What unique gifts does your ethnic heritage provide when it comes to racial reconciliation?

Steve Tamayo is a strategist serving with InterVarsity’s Latino Fellowship (LaFe), Creative Labs, Graduate and Faculty Ministries, and Multiethnic Initiatives. You can can support his ministry using this link:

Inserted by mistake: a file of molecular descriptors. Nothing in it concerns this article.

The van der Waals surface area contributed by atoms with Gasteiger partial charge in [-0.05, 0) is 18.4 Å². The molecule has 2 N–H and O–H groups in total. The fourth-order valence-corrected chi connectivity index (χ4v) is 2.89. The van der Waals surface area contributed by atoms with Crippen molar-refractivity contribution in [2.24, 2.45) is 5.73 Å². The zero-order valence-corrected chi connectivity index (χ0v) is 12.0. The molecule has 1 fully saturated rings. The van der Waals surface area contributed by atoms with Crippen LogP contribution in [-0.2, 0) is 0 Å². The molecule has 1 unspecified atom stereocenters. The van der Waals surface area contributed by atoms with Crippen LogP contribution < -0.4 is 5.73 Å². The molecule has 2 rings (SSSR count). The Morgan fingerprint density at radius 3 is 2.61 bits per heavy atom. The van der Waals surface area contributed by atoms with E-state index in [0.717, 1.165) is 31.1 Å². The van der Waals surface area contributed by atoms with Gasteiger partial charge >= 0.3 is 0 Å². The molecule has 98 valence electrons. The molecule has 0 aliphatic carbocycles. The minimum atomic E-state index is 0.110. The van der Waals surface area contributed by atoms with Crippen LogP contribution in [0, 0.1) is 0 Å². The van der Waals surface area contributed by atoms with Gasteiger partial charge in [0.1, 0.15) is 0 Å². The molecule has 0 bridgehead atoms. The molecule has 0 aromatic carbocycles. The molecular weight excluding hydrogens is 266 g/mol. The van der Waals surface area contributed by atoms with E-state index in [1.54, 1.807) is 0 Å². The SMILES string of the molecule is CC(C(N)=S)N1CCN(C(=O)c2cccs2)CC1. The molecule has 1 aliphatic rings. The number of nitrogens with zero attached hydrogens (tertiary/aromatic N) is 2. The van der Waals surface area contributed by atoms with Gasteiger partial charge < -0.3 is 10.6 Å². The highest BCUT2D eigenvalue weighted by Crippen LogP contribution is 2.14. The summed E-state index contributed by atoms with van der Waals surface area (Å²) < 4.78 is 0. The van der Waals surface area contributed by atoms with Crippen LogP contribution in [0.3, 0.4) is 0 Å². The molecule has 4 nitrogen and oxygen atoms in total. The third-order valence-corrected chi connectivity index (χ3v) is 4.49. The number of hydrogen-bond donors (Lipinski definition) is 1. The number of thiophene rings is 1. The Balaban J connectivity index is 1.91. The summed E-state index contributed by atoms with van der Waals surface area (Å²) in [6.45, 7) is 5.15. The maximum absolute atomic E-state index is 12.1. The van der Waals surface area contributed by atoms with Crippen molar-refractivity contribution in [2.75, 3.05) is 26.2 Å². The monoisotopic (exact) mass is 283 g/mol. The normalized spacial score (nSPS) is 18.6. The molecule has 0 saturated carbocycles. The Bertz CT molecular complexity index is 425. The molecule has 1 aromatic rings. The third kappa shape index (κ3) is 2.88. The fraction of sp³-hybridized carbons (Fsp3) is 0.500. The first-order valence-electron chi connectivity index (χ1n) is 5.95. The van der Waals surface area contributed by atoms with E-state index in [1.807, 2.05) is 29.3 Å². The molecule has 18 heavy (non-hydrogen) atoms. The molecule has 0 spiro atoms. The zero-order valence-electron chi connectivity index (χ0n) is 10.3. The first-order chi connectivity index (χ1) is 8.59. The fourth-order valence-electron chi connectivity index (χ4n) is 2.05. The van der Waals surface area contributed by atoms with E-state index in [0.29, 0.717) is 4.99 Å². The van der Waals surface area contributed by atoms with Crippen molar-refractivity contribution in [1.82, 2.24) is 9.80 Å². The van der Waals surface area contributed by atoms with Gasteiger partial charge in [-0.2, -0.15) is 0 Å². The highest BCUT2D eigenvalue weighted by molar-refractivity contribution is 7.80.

Señor Tamayo, I wish I had found this blog posting years ago, but I suppose that's moot given that you only just wrote it earlier this year. I have struggled since childhood with this very issue. Though I was born here in the U.S., my mother is from Mexico and my father was raised in French Canada (though he too was born in the U.S. and had U.S. citizenship). I look very much like my father, but my heart and soul beats to a very different rhythm. You see, after I was born my family returned to Mexico where I and my brother were partly raised. We came back to the states when I was almost 6 - my brother was almost 4. As I'm sure you can relate, imagine a 6 year old blond and blue-eyed boy speaking only spanish in school. It was then my mother turned her back on her own culture and assimilated to the dominant culture within the United States. Since that time I have struggled to maintain my "Mexican" or "Latino" identity, but struggle is just the tip of the iceberg. I am more accepted in my home country of Mexico than I am here in the United States. When I walk down the streets of Lagos de Moreno in Jalisco, I am greeted and treated as a Mexican. Here, when I speak in spanish or "come out" as a Latino, I am treated with disdain and in some cases contempt. At 47 I find myself back in school and still struggling with the community who themselves are 4th gen and want nothing to do with their own ethnicity other than hang out with others with darker skin like them. Even a few Latino professors have engaged in a bit of discrimination from time to time. Still, despite everything, I have fought hard for my community from the outside and often without them ever knowing. When I lived in Tucson I assisted those who had just crossed. Again, they treated me as one of their own, but not the suspicious latter generations. Here in Milwaukee I have worked tirelessly by writing letters, donations, time, talent, even ministry. In school I am often vocal in support of multicultural studies and events. But - para nosotros, los que no son de aquí ni de allá, reconciling with anyone can be a very difficult task. I have reconciled who I am to myself and have come to terms with the fact that my community may never accept me. There are always individuals within the communities who will connect and pave a path to greater acceptance, but prejudice ultimately prevails; at least that has been my own experience thus far. Having said all that - I fully believe we are at a critical juncture here in the United States. Working from the outside and the inside is something we, even those of us perceived to be other than what we are, should keep our eyes out for whenever possible. I was recently engaged in a conversation about multicultural and bilingual education. It involved some members of my community on both sides. One person made the mistake of saying they didn't want to hear that "mexi-crap" spoken in the schools. I took that moment as an opportunity to share with the individual that I too spoke that "mexi-crap" and that I was in fact Latino. Suddenly the tone in the room changed and people began to back pedal once they realized I was not joking. Things went from no chance in hell to "let's discuss this further and see what we can do." As you said, "God still has a role for" us and what we can do, we should do - not just for the Latino community, but for all people in our various communities. We need a bringing together of people, not a separation or segregation as with what happened in our immediate past. Anyway, your post hit me deeply today. I know I found it for a reason, though on my end it was purely accidental. Thank you for voicing what many of us have felt, but seldom say. May our God bless and keep you safe. Ken